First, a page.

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With Basic's release the Fighter is given six different Fighting Styles to choose from at level 1. Each fighting style offers a solid mechanical benefit to the fighter, but both Great Weapon Fighting and Two-Weapon Fighting leapt out at me as providing the strongest mechanical benefit.

Great Weapon Fighting When you roll a 1 or 2 on a damage die for an attack you make with a melee weapon that you are wielding with two hands, you can reroll the die and must use the new roll, even if the new roll is a 1 or a 2. The weapon must have the two-handed or versatile property for you to gain this benefit.

Two-Weapon Fighting When you engage in two-weapon fighting, you can add your ability modifier to the damage of the second attack.

At level 1 which feature is optimized to deal more damage? Which at level 20?

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up vote 6 down vote accepted

At L1, Two Weapon fighting (TWF) is more optimized. At level 20 the preference switches to Great Weapon Flighting (GWF).

Let's look at why. We're only going to go with a brief snapshot here of L1 and L20. I'm going to assume that Str is 16 at L1 and 20 at L20. Our TWF will wield dual Scimitars (or short swords), and our GWF will wield the Maul or Great Sword.

We'll use the Ogre from the starter as our jousting dummy at L1 (AC 11) and the Nothic (AC 15) at L20 (the Ogre is a near auto hit and thus relatively uninteresting for this particular comparison). The hit chance for our L1 bout is 75%, and the hit chance for our L20 bout is 80%. When a better study of monsters is available to me, I'll update our hit chances here.

To explain the concepts here the TWF gets to add their stat bonus to their bonus action attack, whereas our GWF gets to reroll any 1s and 2s on their first pass of die rolls. We'll be using the following formula for the average die for the GWF:

  Avg(2d6) = 2(2/6 * 3.5 + 4/6 * 4.5 = 25/6) = 8.33

To calculate crits in 5e, you simply multiple the dice rolled by the crit chance. Since nothing is maxed, there is no need to subtract the crit term from the main roll in this edition.

L1 AC 11:

 GWF: 2d6 + 3 = 11.33 * .75 + .05*8.33 = 8.914 DPR
 TWF: 2*(1d6+ 3) = 2*(6.5*.75 + .05*3.5) =  10.1 DPR

As you can see, at L1, the TWF has an edge of about 1 DPR. Let's look at L20. At L20, our stats go to 20, the fighter makes 4 attacks per round plus the TWF gets his bonus action and the crit range is 18-20 or 15%. Our attack bonus is +11 and our hit chance is 80%

L20 AC 15:

  GWF: 4*(2d6+5) = 4*(13.33 * .8 + .15 * 8.33) = 47.65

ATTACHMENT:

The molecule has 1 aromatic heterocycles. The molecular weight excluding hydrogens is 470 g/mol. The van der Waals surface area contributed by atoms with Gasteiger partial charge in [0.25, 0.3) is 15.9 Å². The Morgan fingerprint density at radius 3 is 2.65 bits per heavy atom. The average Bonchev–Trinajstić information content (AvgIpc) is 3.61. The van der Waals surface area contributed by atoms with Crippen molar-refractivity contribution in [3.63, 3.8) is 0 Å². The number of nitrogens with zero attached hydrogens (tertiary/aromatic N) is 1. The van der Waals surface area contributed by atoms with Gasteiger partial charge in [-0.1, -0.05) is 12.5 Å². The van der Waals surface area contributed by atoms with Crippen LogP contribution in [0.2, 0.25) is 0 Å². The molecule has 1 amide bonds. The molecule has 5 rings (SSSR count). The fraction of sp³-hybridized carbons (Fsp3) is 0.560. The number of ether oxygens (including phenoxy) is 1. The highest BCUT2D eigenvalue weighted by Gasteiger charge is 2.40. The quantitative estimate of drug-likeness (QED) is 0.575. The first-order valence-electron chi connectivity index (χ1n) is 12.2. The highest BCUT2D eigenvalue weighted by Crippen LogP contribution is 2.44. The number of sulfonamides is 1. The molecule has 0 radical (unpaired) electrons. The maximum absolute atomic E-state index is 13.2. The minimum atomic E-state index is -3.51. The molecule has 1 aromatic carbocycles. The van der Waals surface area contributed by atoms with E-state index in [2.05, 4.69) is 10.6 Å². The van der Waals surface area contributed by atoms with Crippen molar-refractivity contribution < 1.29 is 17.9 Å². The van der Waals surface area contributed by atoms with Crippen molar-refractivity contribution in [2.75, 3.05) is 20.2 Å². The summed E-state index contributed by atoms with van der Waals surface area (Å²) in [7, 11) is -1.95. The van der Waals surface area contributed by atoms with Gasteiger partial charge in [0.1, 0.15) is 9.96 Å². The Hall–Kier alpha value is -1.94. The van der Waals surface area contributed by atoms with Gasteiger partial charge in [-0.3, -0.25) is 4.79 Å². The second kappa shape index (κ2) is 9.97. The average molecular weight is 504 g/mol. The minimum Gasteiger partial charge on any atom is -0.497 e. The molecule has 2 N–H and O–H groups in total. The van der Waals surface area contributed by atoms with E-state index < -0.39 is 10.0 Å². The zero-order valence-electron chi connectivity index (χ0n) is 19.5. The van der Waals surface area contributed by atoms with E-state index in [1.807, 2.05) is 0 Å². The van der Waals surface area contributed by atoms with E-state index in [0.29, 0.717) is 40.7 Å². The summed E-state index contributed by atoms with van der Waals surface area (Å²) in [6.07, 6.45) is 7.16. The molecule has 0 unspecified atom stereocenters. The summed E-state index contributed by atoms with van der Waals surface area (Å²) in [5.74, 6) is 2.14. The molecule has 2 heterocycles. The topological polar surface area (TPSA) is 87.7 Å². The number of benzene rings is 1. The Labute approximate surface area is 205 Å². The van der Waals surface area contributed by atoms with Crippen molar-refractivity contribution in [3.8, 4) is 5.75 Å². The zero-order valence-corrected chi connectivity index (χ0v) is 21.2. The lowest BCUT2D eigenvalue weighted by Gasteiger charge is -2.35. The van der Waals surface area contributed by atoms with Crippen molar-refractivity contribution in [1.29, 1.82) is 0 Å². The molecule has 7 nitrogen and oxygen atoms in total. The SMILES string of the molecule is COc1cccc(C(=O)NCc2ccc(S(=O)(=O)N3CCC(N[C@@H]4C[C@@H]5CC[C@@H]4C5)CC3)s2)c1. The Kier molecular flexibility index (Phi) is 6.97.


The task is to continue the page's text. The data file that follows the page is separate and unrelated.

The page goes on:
TWF: 5*(1d6+5) = 5*(8.5 * .8 + .15 * 3.5) = 36.63

At this point the TWF is heavily outclassed by the GWF. It's not even really close. It becomes a bit closer when the hit chance is lower. But, ultimately, the problem is that the TWF only ever gets that single bonus action attack, and it's not going to be enough to compete with the GWF's big single attacks.

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You should mention that twf only applies once per round no matter how many attacks you have. – GMNoob Jul 11 '14 at 9:21
@GMNoob: Wait, I think like I had missed something. Do you mean that TWF only ever get you one more attack per round ? In 3.5e where with expensive feats you get iterative attacks on the off-hand as well, so could it simply be that the current material is lacking this aspect ? – Matthieu M. Aug 13 '14 at 17:36
@MatthieuM. that's correct. No matter how many extra attacks you get, you only ever get 1 bonus action attack. – wax eagle Aug 13 '14 at 17:41
@waxeagle: Since I also read somewhere that Sneak Attack only applied once per round, it seems to me that a TWF Rogue suddenly lost a lot of wind between 3.5e and 5e. In 3.5e it was a feat intensive path (for a feat-starved class), but it had potential; here it seems not to be so interesting. – Matthieu M. Aug 14 '14 at 6:10
@MatthieuM. the verbiage is "once per turn." That seems to indicate that you can do it more than once per round. But it might be good to ask that as a question! Note that this question is specifically related to the fighter's class features. A TWF rogue stays competitive with a rapier rogue 1-19, but falls off the table a bit at 20. – wax eagle Aug 14 '14 at 10:12

A note: if you get the feat "Dual Wielder" the stats become like so:

L20 AC 15:

  GWF: 4*(2d6+5) = 4*(13.33 * .8 + .15 * 8.33) = 47.65
  TWF: 5*(1d10+5) = 5*(10.5 * .8 + .15 * 5.5) = 46.125

TWF has a much higher chance of hitting, but the average damage is much lower

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Hi xealous; your answer needs to provide a decent answer to the question independently (see this meta Q). Merely adding minor notes or additions is not sufficient for an answer. Are you able to speak more to the general situation? (If you don't want to repeat what's already been said, the answer to the question I linked has some advice on doing so succinctly.) – doppelgreener Oct 17 '14 at 5:12
@doppelgreener I suspect this could do better as a comment on the existing answer, except that as a new user, xealous can't make comments. – Miniman Oct 17 '14 at 5:25
@Miniman I've left a note on wax eagle's answer. – doppelgreener Oct 17 '14 at 5:27

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